Church in Arequipa: Commitment

In the November 2012 newsletter, I explained our ceremony for committing to one another (rather than placing membership).  Ceremony is probably too grandiose a word for Christians sitting around a table, each taking a turn to speak.  But you get the idea; it’s a thing we do.  
After Areli’s baptism on Saturday, the following Sunday was a good time for the house church that meets at Meg’s and my place to reaffirm our commitment to each other.  In a small group, the affirmation is even more effective.  Like a family, a small group of people can have far greater intimacy—we know each other more, personalities and opinions weigh heavier, conflicts are more personal, and, when it comes to loving one another, the applications are far more concrete.  I know what my commitment to you is actually about.  It can’t remain abstract, because I’m actually mixed up in your life.  I’m looking across a table and saying that I’m going to help clean up your mess, forgive your affronts, depend on your mercy, feel your pain—not someone else’s and not “the church’s.”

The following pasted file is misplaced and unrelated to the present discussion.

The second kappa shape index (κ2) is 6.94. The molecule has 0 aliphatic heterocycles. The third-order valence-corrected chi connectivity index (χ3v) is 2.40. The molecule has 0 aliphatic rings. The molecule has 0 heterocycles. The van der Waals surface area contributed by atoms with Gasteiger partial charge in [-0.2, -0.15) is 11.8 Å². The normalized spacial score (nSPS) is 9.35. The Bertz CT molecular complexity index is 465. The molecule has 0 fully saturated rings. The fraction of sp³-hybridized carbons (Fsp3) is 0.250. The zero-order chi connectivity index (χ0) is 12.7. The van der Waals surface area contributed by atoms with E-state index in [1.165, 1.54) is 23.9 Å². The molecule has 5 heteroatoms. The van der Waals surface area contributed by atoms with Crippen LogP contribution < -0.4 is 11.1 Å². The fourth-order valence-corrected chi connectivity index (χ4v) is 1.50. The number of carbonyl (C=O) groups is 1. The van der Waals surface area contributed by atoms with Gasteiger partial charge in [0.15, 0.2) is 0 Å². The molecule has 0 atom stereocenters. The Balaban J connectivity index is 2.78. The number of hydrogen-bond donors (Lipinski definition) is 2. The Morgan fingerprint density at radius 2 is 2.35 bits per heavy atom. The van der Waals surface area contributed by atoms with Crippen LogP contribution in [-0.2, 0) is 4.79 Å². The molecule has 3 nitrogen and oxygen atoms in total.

This time around, the ceremony turned into a conversation, which is to say, it worked perfectly.  It went from “I’m committed to loving you” to “Here’s what we need to work through as a family.”  It wasn’t a tears-and-hugs kind of experience, but it was deeply authentic, which in my view is the gold standard of church life.  Things are far from perfect—that was the point of the conversation—but I’m deeply thankful to God that Peruvian Christians are choosing to love each other enough to be honest and gentle about frustrations with each other.  More so because this happened with Areli in her first meeting as a member of the family.  God help all of us love one another as he loved us.